|Carroll, Jeffery - Jeff Carroll|
Submitted to: Journal of Animal Science
Publication Type: Peer Reviewed Journal
Publication Acceptance Date: 12/23/2006
Publication Date: 5/1/2006
Citation: Carroll, J.A., Berg, E.L., Strauch, T.A., Roberts, M.P., Kattesh, H.G. 2006. Hormonal profiles, behavioral responses, and short-term growth performance after castration of pigs at three, six, nine, or twelve days of age. Journal of Animal Science. 84:1271-1278. Interpretive Summary: Male pigs in U.S. swine production systems are routinely castrated to eliminate boar taint in pork, as well as to decrease aggressive behaviors and handling difficulties often encountered with intact male pigs. The optimal age at which a male pig should be castrated to minimize effects on performance and well-being remains an area of debate in both scientific and production communities. It has been demonstrated that pigs castrated after weaning, or at several weeks of age as opposed to several days of age, exhibit a greater negative behavioral and physiological response to castration. Hence, castration before weaning is currently recommended. Nevertheless, in pigs less than 21 d of age, the optimal age to castrate is not clear. The objective of the present study was to determine the effects of castration on overall stress and well-being in 3-, 6-, 9-, or 12-day-old pigs using endocrine measurements, short-term growth performance, and behavior as indicators. For this study, we used 90 intact male pigs which were assigned randomly to a treatment age by litter (3, 6, 9, or 12 days of age; n = 9 to 13 pigs per treatment/age group). Pigs within a single litter were then assigned to non-castrated (NC) or castrated (CAS) treatment groups according to body weight. Pigs were non-surgically fitted with jugular catheters, and blood samples drawn immediately before castration (time 0), and at 0.5, 1, 1.5, 2, 24 and 48 hours after castration. Body weights were obtained when the pigs were catheterized and again at 24 and 48 hours after castration. Minimizing stress to the young pig is essential for pig well-being and optimal performance. Castration causes stress to the young pig, regardless of age; however, the present results indicate that as a pig ages, the stress caused by castration and/or handling increases. Therefore, when making management decisions with regard to procedures that require animal restraint, the potential for handling stress and how it is influenced by age should be considered.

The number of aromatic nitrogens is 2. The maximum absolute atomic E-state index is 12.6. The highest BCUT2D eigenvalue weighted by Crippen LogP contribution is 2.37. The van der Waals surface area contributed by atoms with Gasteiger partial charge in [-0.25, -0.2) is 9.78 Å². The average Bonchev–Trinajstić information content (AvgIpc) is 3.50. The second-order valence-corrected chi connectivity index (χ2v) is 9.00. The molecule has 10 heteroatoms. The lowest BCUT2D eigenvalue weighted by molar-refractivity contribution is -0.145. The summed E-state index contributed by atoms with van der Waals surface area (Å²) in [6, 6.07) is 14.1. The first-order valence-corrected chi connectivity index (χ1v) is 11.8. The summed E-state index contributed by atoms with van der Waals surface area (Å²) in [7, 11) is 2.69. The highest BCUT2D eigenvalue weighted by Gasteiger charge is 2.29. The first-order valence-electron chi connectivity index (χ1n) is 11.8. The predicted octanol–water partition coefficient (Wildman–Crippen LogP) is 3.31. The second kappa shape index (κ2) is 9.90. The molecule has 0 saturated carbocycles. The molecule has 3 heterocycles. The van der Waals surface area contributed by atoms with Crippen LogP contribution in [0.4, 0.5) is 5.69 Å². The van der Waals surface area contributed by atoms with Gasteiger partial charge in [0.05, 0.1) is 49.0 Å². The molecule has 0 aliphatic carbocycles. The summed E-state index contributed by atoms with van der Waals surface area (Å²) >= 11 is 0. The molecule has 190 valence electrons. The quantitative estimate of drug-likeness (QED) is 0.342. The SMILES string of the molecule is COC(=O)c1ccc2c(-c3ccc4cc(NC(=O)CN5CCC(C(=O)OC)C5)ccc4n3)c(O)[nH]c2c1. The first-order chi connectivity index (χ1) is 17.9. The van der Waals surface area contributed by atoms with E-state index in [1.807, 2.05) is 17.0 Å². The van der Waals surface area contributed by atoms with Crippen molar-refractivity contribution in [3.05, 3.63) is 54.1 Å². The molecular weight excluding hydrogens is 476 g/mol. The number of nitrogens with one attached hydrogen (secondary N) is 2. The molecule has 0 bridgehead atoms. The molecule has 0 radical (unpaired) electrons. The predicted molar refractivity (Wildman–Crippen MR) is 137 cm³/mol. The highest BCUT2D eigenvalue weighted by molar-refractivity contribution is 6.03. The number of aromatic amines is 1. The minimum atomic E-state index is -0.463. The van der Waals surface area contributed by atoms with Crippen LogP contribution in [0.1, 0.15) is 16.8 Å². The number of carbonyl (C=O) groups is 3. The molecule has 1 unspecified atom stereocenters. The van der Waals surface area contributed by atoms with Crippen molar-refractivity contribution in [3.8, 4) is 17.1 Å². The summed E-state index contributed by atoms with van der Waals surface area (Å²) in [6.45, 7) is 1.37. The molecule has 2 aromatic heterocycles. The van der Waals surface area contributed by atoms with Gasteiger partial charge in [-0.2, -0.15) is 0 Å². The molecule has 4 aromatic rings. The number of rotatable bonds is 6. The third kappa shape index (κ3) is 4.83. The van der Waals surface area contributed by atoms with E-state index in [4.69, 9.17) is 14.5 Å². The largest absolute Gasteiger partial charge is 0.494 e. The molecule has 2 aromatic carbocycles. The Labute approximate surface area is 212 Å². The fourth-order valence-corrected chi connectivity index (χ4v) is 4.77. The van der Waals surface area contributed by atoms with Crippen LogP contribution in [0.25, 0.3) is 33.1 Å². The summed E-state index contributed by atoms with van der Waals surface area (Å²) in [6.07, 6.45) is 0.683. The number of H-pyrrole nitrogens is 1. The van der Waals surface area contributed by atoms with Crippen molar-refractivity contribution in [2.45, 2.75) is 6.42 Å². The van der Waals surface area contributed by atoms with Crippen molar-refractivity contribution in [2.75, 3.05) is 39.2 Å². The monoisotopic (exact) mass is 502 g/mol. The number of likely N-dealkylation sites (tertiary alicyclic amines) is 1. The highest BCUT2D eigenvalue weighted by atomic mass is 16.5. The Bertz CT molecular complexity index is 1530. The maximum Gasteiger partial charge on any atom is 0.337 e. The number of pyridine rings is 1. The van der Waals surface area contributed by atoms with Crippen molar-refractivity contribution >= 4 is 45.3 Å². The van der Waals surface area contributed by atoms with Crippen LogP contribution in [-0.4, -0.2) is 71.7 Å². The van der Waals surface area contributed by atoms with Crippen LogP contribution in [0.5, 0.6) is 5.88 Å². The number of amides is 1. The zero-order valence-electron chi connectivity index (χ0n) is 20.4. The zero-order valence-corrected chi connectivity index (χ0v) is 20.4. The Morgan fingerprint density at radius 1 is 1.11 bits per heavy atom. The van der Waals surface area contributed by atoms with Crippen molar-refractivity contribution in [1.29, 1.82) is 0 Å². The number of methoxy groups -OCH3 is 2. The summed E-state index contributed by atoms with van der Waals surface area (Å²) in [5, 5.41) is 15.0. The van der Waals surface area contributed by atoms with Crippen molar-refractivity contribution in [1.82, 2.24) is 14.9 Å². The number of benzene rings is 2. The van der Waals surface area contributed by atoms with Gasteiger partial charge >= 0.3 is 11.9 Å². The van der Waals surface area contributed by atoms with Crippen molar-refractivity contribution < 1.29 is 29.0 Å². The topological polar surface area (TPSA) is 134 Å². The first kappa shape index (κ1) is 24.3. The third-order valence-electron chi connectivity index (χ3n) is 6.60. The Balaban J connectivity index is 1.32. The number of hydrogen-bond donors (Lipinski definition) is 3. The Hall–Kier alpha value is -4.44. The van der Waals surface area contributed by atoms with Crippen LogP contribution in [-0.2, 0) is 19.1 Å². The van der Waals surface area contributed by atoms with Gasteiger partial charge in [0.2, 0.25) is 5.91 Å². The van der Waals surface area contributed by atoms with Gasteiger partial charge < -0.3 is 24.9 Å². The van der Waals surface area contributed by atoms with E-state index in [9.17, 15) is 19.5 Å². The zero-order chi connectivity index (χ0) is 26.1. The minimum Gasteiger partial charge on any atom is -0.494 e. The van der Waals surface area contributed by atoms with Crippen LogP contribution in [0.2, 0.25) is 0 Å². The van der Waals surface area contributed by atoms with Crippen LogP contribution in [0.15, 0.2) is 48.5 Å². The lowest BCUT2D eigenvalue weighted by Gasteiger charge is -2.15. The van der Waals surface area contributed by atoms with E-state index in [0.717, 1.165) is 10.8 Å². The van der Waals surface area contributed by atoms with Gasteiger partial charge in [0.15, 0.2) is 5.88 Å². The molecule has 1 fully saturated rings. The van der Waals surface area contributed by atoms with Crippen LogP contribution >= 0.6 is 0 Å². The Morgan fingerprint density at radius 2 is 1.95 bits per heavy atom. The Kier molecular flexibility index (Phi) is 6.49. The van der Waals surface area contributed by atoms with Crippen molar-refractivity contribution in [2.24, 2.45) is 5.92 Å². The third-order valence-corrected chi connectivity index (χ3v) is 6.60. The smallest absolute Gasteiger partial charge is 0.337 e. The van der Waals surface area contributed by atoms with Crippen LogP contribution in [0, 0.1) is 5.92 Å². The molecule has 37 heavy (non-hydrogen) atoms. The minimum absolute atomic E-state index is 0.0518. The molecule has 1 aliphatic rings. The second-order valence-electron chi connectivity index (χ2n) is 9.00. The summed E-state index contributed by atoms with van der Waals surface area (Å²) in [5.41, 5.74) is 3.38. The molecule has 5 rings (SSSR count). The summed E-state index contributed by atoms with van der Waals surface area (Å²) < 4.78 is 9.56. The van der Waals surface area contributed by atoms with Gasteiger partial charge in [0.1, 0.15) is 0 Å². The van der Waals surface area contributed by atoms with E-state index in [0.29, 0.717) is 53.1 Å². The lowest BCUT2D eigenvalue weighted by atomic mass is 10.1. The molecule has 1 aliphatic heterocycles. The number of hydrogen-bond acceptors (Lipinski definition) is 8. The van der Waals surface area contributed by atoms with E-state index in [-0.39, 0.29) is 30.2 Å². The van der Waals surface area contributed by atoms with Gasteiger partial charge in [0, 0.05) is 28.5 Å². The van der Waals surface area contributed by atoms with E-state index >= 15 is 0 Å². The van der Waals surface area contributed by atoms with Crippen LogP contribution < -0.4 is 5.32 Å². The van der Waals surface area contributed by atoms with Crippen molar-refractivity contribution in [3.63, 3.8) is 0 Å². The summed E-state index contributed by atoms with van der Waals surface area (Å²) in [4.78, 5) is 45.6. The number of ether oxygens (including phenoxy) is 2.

Technical Abstract: The objective of this study was to determine the effects of castration on short-term growth performance, hormone profiles, and behavior in pigs at 3, 6, 9, or 12 d of age. Ninety intact male pigs were assigned randomly to a treatment age by litter (3, 6, 9, or 12 d of age; n = 9 to 13 pigs per treatment/age group). Pigs within a single litter were then assigned to non-castrated (NC) or castrated (CAS) treatment groups according to BW. Pigs were non-surgically fitted with jugular catheters, and blood samples drawn immediately before castration (time 0), and at 0.5, 1, 1.5, 2, 24 and 48 h after castration. Body weights were obtained when the pigs were catheterized and again at 24 and 48 h after castration. Serum samples were analyzed for cortisol, porcine corticosteroid-binding globulin (pCBG), and dehydroepiandrosterone sulfate (DHEA-S). No differences (P = 0.88) were detected in initial BW of pigs, and there was no overall treatment effect on growth performance of pigs at 24 (P = 0.98) or 48 h (P = 0.94) post-treatment. There was a time x treatment effect (P < 0.01) for serum cortisol concentrations, such that cortisol was greater in CAS pigs compared to NC pigs. There was no overall effect of age at castration on cortisol concentrations (P = 0.59). At 24 h after castration, serum cortisol concentrations returned to baseline in all treatment groups (P = 0.24); however, at 48 h after castration, overall cortisol concentrations were elevated (P < 0.01) in the 6-, 9- and 12-day-old pigs in both the CAS and NC groups compared with baseline concentrations. Total cortisol and pCBG were used to calculate the free cortisol index (FCI). There was a time x treatment effect (P < 0.01) on the FCI, such that FCI was greater in CAS males than in NC males. There also was an overall effect of age on the FCI (P < 0.01). There was a time x treatment x age interaction (P < 0.01) for serum DHEA-S, such that DHEA-S concentrations decreased in CAS animals but increased in NC animals, and DHEA-S concentrations increased with age. During the first 2 h after castration, there was an overall age effect (P = 0.01) on the time that pigs spent standing, such that 3-d-old pigs stood more than 6-, 9-, or 12-d-old pigs. There was no treatment effect (P > 0.20) on the time pigs spent nursing, lying, standing or sitting, although there was a trend (P = 0.08) for CAS pigs to be less active than NC pigs. These data indicate that castration is stressful regardless of age; however, the stress associated with handling seems to increase as the pig ages.